Really looking forward to spending most of the week of May 8, 2017 in Perth as one of the Keynote Speakers for CircuitWest’s WA Showcase. They’ve asked me to present my 3-part workshop series, The Audience Development Challenge. First developed in 2010 for the Australian Performing Arts Centres Association (APACA) national conference in Melbourne, these workshops have now been carefully and thoughtfully overhauled, refreshed and distilled to the essentials for success, using what I’ve learned from the amazing experiences I’ve had through 2015 and 2016 working with regional presenters on program planning, audience research and marketing throughout Australia. I’d love to share these experiences with you, and help you take the first step to growing your audiences with ‘the audience development challenge’. Are you ready? Call me on 0414 766 173 or email merryn[at]merryncarter.com.au
“From Live to Digital – Understanding the impact of digital development in theatre on audiences, production and distribution” by AEA Consulting for Arts Council England, UK Theatre and Society of London Theatre.
This report from the UK addresses the question of how Event Cinema, and other forms of live-to-digital transmission in the performing arts, is affecting audiences, producers, venues and tour managers in the UK.
The answers are perhaps surprising: data reveal minimal impact on attendance, and overall stable levels of touring, although some organisations are experiencing challenges. Audiences do not believe Live-to-Digital is a substitute for live theatre; they believe it is a significant and distinct experience.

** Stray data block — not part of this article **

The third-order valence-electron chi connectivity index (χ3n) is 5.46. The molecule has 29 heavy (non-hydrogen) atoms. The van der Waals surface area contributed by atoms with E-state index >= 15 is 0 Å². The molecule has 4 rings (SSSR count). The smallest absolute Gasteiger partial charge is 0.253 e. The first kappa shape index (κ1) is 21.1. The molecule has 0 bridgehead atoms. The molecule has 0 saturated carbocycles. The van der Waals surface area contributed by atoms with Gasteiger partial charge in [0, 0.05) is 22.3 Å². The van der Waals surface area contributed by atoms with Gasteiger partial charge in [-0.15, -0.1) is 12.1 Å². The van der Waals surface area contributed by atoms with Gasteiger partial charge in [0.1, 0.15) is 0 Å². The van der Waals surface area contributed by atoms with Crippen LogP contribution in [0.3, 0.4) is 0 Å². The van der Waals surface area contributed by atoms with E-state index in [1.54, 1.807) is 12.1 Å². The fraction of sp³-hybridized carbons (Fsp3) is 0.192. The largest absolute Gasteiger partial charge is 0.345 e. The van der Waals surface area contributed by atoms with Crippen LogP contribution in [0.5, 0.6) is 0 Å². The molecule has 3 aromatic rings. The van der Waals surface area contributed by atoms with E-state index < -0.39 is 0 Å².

Read the full report here: Live to Digital research report
Another great case study from the folks at MarketingSherpa, this one shows how consolidating your database, and segmenting and tailoring emails works much more effectively than blasting everyone with the same message. OK it’s not about an arts organisation, but since when did that stop the smart arts marketer learning from a case study? Here it is:
There are so many ways to communicate with your customers these days, but in determining your marketing channels, it’s important to know how your customers want to hear from you. This latest U.S. research (January 2015) from MarketingSherpa concludes that one form of communication is clearly preferred over others. Is it Facebook? Twitter? Instagram? Pinterest? SMS? Phone? Snail mail? Email? Do you think arts audiences also feel this way? comms-preferences-by-age-marketingsherpa
Interesting article here from US consultant Duncan Webb, drawn to my attention by Bronwyn Edinger while she was at APACA, about the potential for disagreement between local Councils and Performing Arts Centre boards and managements. Totally backs up my theory that here in Australia, more local government owned and/or funded arts centres need tailored Business Plans that spell out their agreed purpose, goals and KPIs. Here’s an excerpt to get you interested in reading the whole thing: